He says, `I was envious of the arrogant; I saw the prosperity of the wicked. For they have no pain; their bodies are sound and sleek. They are not in trouble as others are; they are not plagued like other people.
What makes matters worse is that these people revel in their good fortune-
(6-9) `Therefore pride is their necklace; violence covers them like a garment. Their eyes swell out with fatness; their hearts overflow with follies. They scoff and speak with malice; loftily they threaten oppression. They set their mouths against heaven, and their tongues range over the earth`.
And to cap it all they become role models… Celebrities! Everybody thinks this is the way to get on life….
Seeing no justice in the world he turns to self-pity. Verse 13 `All in vain I have kept my heart clean and washed my hands in innocence. For all day long I have been plagued, and am punished every morning`. He clearly thinks, there`s obviously no point in all this religion, since I don`t get anything out of it; I must have backed the wrong horse.. It`s all out – dated.
But then a change comes over him….. (15) If I had said, ‘I will talk on in this way’, I would have been untrue to the circle of your children`, he says. He realizes there`s a bigger story going on; something bigger than his life experience and that not all people of faith respond to this injustice as he does. So, he`s even more perplexed… He says in verse 16 `When I thought how to understand this, it seemed to me a wearisome task`. It was metaphorically `doing his head in`!
But …… what makes the difference is Worship. (17) He says `(When) I went into the sanctuary of God; then I perceived their end. This is the place of vision. And what opens his eyes, what gives him a proper perspective again, is Worship. It`s here that he sees the underlying truth of things. How fragile their lives, how transitory their popularity is, how foolish their life choices. In worship, he begins to see how silly he`s been; how lacking in perspective: (21-22) `When my soul was embittered, when I was pricked in heart, I was stupid and ignorant; I was like a brute beast towards you`. And what turns things is one word: `Nevertheless` (23-24) `Nevertheless I am continually with you; you hold my right hand. You guide me with your counsel, and afterwards you will receive me with honour`.
It`s easy to believe that Christians might find themselves swept up in a tide of liberal propaganda. It always sounds so compelling and so reasonable, especially when you employ the language of `rights` and `equality` and `the majority says..` according to our survey or opinion poll. But it really doesn`t work like that. Our moral choices are not to be determined by the outcome of social surveys or the bland emotionalism of so-called celebrities. Neither is it a matter of enforcing rules and long lists of `thou shalt nots`… The moral life is not an exercise in avoiding walking on the cracks in the pavement… that`s really not how Christian ethics works. No, this morning I`ve asked us to reflect on one of the Psalms… a Psalm which teaches us that our understanding (and our practical action in the world) is best formed not by bullying or survey but by worship… By the vision of God and of a fully human life revealed in the Scriptures.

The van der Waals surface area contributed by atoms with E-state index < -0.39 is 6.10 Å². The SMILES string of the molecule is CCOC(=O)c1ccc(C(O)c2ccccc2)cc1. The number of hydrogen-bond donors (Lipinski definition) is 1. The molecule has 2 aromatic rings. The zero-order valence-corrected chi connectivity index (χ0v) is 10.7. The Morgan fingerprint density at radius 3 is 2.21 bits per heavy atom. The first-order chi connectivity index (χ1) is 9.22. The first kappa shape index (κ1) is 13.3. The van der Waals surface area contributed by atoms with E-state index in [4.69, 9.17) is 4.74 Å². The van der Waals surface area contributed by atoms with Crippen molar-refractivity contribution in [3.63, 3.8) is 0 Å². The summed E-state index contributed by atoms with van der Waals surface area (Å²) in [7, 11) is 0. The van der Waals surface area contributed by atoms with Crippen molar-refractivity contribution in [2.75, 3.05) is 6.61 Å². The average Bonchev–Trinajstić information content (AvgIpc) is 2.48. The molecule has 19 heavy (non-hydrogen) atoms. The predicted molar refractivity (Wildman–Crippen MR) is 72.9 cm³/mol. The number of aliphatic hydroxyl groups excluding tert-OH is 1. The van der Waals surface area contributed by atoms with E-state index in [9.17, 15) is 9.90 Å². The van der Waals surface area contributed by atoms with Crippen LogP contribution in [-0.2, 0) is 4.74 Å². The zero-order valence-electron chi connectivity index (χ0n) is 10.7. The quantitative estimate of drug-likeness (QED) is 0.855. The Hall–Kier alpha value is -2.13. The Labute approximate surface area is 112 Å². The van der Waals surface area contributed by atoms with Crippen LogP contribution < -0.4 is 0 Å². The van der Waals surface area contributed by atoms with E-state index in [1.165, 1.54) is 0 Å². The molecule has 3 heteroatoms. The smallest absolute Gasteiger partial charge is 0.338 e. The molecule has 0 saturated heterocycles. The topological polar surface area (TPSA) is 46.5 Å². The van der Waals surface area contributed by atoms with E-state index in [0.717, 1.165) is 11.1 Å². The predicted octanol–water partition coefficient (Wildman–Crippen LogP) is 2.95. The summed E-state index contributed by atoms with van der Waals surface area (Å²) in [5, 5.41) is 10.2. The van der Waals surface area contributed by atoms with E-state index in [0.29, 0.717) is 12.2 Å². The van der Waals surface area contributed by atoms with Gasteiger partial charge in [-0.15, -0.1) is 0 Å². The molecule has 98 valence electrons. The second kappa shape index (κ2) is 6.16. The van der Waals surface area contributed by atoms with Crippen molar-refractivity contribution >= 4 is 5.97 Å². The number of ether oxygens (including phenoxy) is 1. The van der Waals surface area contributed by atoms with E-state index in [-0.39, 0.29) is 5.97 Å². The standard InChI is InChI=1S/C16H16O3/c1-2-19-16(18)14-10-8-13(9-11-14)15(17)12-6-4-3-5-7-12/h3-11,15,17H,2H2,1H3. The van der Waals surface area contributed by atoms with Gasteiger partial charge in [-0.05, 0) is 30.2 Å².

The Duke of Wellington once famously said that the “Battle of Waterloo was won on the playing fields of Eton.” He was basically saying that his victory depended mostly on the character of his soldiers… `Eton` represented that long period of preparation and character formation which yielded its fruit in the heat of battle. In the midst of the apparent randomness of the battlefield the men responded appropriately because their behaviors had become instinctive. The problem, as Sam Wells rightly says, is that `Ethics has become the study of the battlefield without much recognition of the training ground`. It might sound old-fashioned to talk about training in virtue but maybe that`s an indication of how formed we have been by a somewhat liberal agenda. I`m suggesting that Church, Worship… (the Psalms especially) are our training ground. It`s here that we learn to think and speak `Christian`. It`s here that we learn not to give `tuppence` for what the surveys say.
From the very beginning humankind`s greatest problem has been idolatry; wrong worship. This is what you will find at the back of most, if not all of our red hot moral dilemmas. Our Psalm highlights the importance of `right worship` (letting God be God) and provokes us to ask the question, “So, what kind of community do we need to be so that we learn to think and speak `Christian`; and form and nurture lives that will be Christ-shaped witnesses to him in the world?”